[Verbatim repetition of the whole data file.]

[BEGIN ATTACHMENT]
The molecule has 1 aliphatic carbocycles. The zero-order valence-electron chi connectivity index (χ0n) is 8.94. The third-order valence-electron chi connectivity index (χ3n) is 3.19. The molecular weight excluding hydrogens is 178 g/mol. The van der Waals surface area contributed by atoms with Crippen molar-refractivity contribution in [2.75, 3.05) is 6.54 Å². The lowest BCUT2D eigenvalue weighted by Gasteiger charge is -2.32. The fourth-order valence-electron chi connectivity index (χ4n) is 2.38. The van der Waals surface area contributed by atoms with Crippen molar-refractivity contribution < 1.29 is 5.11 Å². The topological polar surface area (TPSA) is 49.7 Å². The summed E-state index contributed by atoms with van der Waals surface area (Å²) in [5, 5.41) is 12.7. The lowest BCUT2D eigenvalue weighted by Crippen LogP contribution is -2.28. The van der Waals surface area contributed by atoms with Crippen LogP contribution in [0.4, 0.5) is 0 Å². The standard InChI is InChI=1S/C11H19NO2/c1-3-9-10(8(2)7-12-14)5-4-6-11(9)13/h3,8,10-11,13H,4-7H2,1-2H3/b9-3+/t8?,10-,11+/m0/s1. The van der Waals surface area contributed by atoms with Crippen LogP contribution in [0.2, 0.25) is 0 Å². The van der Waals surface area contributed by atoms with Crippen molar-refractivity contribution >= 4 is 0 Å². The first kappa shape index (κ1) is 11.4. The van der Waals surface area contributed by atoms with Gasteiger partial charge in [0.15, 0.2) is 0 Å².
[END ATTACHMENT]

The molecule has 1 aliphatic carbocycles. The zero-order valence-electron chi connectivity index (χ0n) is 8.94. The third-order valence-electron chi connectivity index (χ3n) is 3.19. The molecular weight excluding hydrogens is 178 g/mol. The van der Waals surface area contributed by atoms with Crippen molar-refractivity contribution in [2.75, 3.05) is 6.54 Å². The lowest BCUT2D eigenvalue weighted by Gasteiger charge is -2.32. The fourth-order valence-electron chi connectivity index (χ4n) is 2.38. The van der Waals surface area contributed by atoms with Crippen molar-refractivity contribution < 1.29 is 5.11 Å². The topological polar surface area (TPSA) is 49.7 Å². The summed E-state index contributed by atoms with van der Waals surface area (Å²) in [5, 5.41) is 12.7. The lowest BCUT2D eigenvalue weighted by Crippen LogP contribution is -2.28. The van der Waals surface area contributed by atoms with Crippen LogP contribution in [0.4, 0.5) is 0 Å². The standard InChI is InChI=1S/C11H19NO2/c1-3-9-10(8(2)7-12-14)5-4-6-11(9)13/h3,8,10-11,13H,4-7H2,1-2H3/b9-3+/t8?,10-,11+/m0/s1. The van der Waals surface area contributed by atoms with Crippen LogP contribution in [0.2, 0.25) is 0 Å². The van der Waals surface area contributed by atoms with Crippen molar-refractivity contribution >= 4 is 0 Å². The first kappa shape index (κ1) is 11.4. The van der Waals surface area contributed by atoms with Gasteiger partial charge in [0.15, 0.2) is 0 Å².